Readings & Conversations Archive

Displaying 171 - 180 of 887

March 24, 2011

Zbigniew Herbert
March 24, 2011

Renowned poets provide insight into the poetry of Polish master Zbigniew Herbert (1924–1998) and discuss his witty, probing essays on travel, classical literature and visual art.

March 18, 2011

Pierre Joris
March 18, 2011

Esteemed poet and translator Pierre Joris discusses Paul Celan (1920-1970), the German-speaking Jewish poet whose writings transformed post-World War II poetry.

March 17, 2011

Georg Trakl on stamp
March 17, 2011

A World War I medical officer and brilliant poet whose work attracted the patronage of Wittgenstein, Georg Trakl (1887–1914) and his sinister, imagistic poems are taken up by three

March 05, 2011

Jen Bervin
March 05, 2011

Part of the Annual Chapbook Festival, Wednesday, March 2–Saturday, March 5

February 08, 2011

Elizabeth Bishop
February 08, 2011

This tribute to Elizabeth Bishop's 100th birthday features readings from her poetry and selections from Elizabeth Bishop and The New Yorker, a new volume of Bishop's correspondence.

January 29, 2011

Daniela Gioseffi
January 29, 2011

Poet and editor Daniela Gioseffi traces transcendentalist themes in American poetry, from Walt Whitman and Emily Dickinson to Langston Hughes, June Jordan and Mary Oliver.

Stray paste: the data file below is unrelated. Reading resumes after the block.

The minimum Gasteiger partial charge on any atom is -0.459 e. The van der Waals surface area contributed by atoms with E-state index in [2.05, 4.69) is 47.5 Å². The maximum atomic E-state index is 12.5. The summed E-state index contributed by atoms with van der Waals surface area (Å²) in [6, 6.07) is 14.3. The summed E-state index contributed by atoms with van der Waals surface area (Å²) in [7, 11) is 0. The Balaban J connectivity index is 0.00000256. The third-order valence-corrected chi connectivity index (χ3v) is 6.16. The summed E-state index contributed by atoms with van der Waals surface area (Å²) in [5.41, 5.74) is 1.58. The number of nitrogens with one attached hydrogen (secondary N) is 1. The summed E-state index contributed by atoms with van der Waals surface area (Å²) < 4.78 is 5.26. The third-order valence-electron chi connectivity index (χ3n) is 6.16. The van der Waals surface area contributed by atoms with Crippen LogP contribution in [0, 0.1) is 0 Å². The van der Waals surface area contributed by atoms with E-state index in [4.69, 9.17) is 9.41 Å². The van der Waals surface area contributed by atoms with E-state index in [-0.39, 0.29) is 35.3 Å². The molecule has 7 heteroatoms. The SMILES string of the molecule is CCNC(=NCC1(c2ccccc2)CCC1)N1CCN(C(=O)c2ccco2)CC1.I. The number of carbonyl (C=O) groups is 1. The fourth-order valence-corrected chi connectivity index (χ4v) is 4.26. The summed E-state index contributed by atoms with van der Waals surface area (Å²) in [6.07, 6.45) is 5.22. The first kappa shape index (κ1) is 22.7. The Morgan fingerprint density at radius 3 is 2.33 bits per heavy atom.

January 23, 2011

Christian Bök and Stephen Collis
January 23, 2011

Leading Canadian poets at the cutting edge of contemporary practice address the history of sound poetry and performance, multilingualism, activism and other topics.

January 22, 2011

Fred Wah and M NourbeSe Philip
January 22, 2011
Leading Canadian poets at the cutting edge of contemporary practice address the history of sound poetry and performance, multilingualism, activism and other topics.

November 20, 2010

Daniel Swift
November 20, 2010

Daniel Swift, the author of Bomber County: The Poetry of a Lost Pilot's War and a professor of English at Skidmore College, examines poems written in response to the bombi

November 18, 2010

November 18, 2010

National Book Award–winning poet Gerald Stern— described as “a postnuclear, multicultural Whitman for the millennium” (Kate

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